Thus, two or more primary color components (R and G, G and B, R and B, or R, G, and B) can pass through a single filter when these complementary color filters are used in a color television camera. Therefore, by reducing the number of filters in the light path, the quantity of light of the primary color signals incident on the image pickup device, such as an image pickup tube or a solid-state image pickup device, is increased. Accordingly, even when the image comprises a dark object a video signal output having a high level can be obtained from a camera using complementary filters.

In a conventional complementary color television camera of this kind, the video signal produced by the image pickup device is transmitted as a luminance signal through a low-pass filter (LPF) that functions as a simple composing circuit for the outputs from the camera. This low-pass filter may be through of as a separate luminance signal system that is provided to prevent the complementary color filters from losing their advantage, that is, high output from limited image brightness, and also to prevent noise from mixing with the luminance signal.

When a luminance signal is generated by simply composing or adding video output signals through a low-pass filter, as in the above-described proposed complementary color television camera, it is difficult to satisfy all three of the following conditions because of the inherent characteristics of the luminance signal.

In regard to the first condition, in general the ratio of the primary color signals, that is, the R, G, and B signals included in the luminance signal Y of the color television camera, is determined by the individual standard television scheme. For example, in the NTSC scheme, the ratio of R, G, and B primary color signals is standardized at 0.3:0.59:0.11. This means that the luminance (Y) can be expressed as follows:

Y=0.3R+0.59G+0.11B                                         (1)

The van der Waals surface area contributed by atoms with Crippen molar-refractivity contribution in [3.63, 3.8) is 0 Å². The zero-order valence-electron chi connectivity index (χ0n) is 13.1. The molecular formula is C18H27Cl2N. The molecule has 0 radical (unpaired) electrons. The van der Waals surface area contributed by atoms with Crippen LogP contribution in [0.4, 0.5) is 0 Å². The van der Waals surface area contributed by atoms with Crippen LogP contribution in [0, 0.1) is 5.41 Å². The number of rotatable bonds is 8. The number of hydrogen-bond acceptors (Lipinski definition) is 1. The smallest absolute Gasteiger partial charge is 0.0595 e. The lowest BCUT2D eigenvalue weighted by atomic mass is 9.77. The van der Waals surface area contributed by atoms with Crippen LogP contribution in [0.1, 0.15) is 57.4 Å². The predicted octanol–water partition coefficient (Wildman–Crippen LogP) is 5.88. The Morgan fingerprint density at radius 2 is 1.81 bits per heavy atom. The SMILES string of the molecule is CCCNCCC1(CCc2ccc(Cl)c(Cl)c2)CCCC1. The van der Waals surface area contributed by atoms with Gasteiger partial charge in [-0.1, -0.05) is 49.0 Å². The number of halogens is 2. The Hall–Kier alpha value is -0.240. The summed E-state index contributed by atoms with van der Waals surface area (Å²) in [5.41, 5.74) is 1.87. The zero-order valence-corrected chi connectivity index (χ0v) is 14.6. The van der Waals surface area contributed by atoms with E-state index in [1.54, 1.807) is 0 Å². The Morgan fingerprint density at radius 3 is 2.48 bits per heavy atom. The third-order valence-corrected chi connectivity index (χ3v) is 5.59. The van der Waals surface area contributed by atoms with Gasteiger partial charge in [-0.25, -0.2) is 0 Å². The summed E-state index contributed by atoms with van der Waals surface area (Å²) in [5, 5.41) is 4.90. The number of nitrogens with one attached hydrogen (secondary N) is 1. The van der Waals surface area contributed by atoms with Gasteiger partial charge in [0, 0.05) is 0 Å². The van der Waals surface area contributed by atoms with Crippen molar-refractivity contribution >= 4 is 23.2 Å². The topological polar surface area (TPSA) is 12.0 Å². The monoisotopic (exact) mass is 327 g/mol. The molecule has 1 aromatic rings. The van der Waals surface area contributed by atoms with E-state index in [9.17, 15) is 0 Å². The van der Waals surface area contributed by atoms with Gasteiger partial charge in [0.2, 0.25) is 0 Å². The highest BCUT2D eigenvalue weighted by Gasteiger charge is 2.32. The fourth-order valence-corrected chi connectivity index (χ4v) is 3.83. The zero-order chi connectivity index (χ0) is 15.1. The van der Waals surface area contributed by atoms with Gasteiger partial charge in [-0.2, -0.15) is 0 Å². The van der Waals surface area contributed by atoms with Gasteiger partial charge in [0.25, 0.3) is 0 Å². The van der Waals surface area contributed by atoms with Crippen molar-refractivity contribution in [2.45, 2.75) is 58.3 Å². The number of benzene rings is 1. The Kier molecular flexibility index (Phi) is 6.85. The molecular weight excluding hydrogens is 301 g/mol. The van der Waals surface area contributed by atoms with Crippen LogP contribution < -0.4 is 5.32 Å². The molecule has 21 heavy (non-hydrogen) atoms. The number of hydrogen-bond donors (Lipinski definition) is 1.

In practice, complementary color filters are designed to generate a luminance signal having a ratio close to that of the above and the luminance reproducibility or fidelity of the filtesr is optimized as the luminance signal approaches the exact ratio of equation (1).

As the second condition, in the complementary color television camera, the R, G, and B primary color signals are obtained by matrixing a plurality of complementary color signals obtained from the image pickup device, however, if there are variations in the sensitivity of the plurality of image pickup devices with respect to the complementary color signals, then folded distortion may be mixed with the luminance signal. Folded distortion is the so-called folding noise that is known in the field of signal sampling.

For example, in a complementary color television camera having the YE and CY complementary color filters, as well as the white color filter (W) for transmitting the R, G, and B primary color signals therethrough, if the B, R, and G primary color signals are obtained by performing operations represented by the following equations on the basis of the W, YE, and CY complementary color signals obtained from an image pickup device, the W, YE, and CY complementary color signals are sampled during one pixel period 1T, as shown in FIG. 1. This is also represented as follows: